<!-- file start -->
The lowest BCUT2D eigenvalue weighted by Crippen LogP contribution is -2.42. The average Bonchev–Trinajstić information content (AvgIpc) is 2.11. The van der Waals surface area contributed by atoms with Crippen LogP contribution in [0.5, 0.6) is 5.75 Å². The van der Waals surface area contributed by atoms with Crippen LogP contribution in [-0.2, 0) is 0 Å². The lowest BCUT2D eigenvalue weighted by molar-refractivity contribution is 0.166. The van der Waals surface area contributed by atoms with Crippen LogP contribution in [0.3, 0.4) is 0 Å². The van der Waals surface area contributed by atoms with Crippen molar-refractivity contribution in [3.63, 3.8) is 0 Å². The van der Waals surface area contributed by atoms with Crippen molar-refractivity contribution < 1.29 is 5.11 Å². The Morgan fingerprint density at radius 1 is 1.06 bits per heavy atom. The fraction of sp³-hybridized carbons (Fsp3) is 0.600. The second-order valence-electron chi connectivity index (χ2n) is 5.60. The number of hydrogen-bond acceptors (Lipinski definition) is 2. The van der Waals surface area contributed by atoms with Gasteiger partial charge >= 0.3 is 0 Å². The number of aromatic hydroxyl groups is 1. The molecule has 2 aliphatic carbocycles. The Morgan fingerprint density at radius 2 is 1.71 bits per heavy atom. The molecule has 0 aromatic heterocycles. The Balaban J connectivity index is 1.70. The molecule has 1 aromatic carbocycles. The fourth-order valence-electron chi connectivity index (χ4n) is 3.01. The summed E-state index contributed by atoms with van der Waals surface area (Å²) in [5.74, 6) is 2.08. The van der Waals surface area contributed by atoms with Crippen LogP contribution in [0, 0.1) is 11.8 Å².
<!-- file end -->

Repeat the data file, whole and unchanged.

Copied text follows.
The lowest BCUT2D eigenvalue weighted by Crippen LogP contribution is -2.42. The average Bonchev–Trinajstić information content (AvgIpc) is 2.11. The van der Waals surface area contributed by atoms with Crippen LogP contribution in [0.5, 0.6) is 5.75 Å². The van der Waals surface area contributed by atoms with Crippen LogP contribution in [-0.2, 0) is 0 Å². The lowest BCUT2D eigenvalue weighted by molar-refractivity contribution is 0.166. The van der Waals surface area contributed by atoms with Crippen LogP contribution in [0.3, 0.4) is 0 Å². The van der Waals surface area contributed by atoms with Crippen molar-refractivity contribution in [3.63, 3.8) is 0 Å². The van der Waals surface area contributed by atoms with Crippen molar-refractivity contribution < 1.29 is 5.11 Å². The Morgan fingerprint density at radius 1 is 1.06 bits per heavy atom. The fraction of sp³-hybridized carbons (Fsp3) is 0.600. The second-order valence-electron chi connectivity index (χ2n) is 5.60. The number of hydrogen-bond acceptors (Lipinski definition) is 2. The van der Waals surface area contributed by atoms with Gasteiger partial charge >= 0.3 is 0 Å². The number of aromatic hydroxyl groups is 1. The molecule has 2 aliphatic carbocycles. The Morgan fingerprint density at radius 2 is 1.71 bits per heavy atom. The molecule has 0 aromatic heterocycles. The Balaban J connectivity index is 1.70. The molecule has 1 aromatic carbocycles. The fourth-order valence-electron chi connectivity index (χ4n) is 3.01. The summed E-state index contributed by atoms with van der Waals surface area (Å²) in [5.74, 6) is 2.08. The van der Waals surface area contributed by atoms with Crippen LogP contribution in [0, 0.1) is 11.8 Å².